Amongst the concerns raised by critics of the PSL in its early stages was that the monitoring role played by the teacher’s union could be degraded or eliminated altogether. In Kenya, for example, Bridge International Academies instructors say they are discouraged from being members of the local union.

Werner’s assurance that PSL teachers would remain on the government payroll was in part an effort to address this fear.

But teachers at one school run by Bridge say that despite paying union dues, they’ve been threatened with the loss of their jobs if they speak to union officials or journalists.

The teachers, speaking on the condition of anonymity, say that when they complained to the union over their low salaries, Bridge officials said there would be consequences if they did so again in the future.

“They said they would give us a warning letter for bringing our complaint to NTAL,” one teacher said. “They threatened us that we shouldn’t do it again.”

Another teacher said that staff at the school were further instructed not to speak to journalists. “They say we are trying to undermine their programme by engaging the media, that we wouldn’t say something good about them because we aren’t being treated fairly.”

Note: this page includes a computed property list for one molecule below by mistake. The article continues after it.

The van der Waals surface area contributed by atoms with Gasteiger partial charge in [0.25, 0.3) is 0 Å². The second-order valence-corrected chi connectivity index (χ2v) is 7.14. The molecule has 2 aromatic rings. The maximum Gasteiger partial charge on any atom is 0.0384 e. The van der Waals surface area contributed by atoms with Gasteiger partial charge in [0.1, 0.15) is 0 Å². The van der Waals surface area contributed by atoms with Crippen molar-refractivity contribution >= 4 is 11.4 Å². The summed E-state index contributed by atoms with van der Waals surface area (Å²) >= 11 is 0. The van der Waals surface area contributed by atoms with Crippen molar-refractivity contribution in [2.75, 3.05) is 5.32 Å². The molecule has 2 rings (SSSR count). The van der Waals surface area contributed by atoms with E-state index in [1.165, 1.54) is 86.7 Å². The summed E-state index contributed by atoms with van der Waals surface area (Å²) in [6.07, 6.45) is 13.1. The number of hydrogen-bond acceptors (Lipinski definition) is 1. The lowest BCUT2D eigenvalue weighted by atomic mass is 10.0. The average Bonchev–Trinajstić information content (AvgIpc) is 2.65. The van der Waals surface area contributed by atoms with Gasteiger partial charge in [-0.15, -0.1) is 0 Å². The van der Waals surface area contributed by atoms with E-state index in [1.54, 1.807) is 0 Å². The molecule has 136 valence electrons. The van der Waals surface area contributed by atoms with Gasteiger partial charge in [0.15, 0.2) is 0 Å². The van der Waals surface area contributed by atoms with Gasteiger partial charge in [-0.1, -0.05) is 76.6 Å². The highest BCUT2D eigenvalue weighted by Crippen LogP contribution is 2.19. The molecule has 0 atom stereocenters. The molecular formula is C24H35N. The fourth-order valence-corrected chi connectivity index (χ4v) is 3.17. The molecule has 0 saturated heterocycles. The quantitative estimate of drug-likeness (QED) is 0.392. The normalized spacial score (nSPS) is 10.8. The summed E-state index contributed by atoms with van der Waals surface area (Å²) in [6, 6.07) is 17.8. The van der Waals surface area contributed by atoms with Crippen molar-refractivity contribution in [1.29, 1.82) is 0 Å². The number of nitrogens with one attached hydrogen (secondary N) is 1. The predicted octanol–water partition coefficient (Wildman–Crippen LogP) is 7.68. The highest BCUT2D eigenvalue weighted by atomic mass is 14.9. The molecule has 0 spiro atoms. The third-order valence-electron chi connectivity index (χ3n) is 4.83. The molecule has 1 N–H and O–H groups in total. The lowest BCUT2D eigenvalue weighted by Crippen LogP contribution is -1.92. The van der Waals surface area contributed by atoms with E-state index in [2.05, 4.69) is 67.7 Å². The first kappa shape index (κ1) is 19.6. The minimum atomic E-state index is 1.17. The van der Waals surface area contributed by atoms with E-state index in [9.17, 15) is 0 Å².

All three of the teachers interviewed for this piece say that Bridge had brought free uniforms for students and had provided them with valuable training, but expressed frustration at the lack of a feeding programme and low salaries relative to their increased workload.

“I signed a one year contract, and I just want to bear it,” said one. “When the year is finished I’ll take a new assignment elsewhere, not in a Bridge school.”

Education advocates in Liberia say that efforts to prevent teachers in PSL schools from freely communicating with their union representatives will have a chilling effect on their ability to raise concerns over the programme – a worrying development, given the government’s plans to expand the pilot to another 100 schools in the 2017 school year before publishing results of the year-one evaluation.

According to Anderson Miamen, director of the Liberian affiliate of Transparency International, Bridge’s instructions to its staff not to speak with union leaders runs contrary to Liberia’s political culture.

“Liberia is a democratic country in which citizens and workers are at liberty to move and speak out freely, so why would someone be suppressing their views?” asks Miamen. “What is it that [Bridge’s] management wants to hide by keeping teachers from speaking out?”

The reporting of this story was supported by Education International.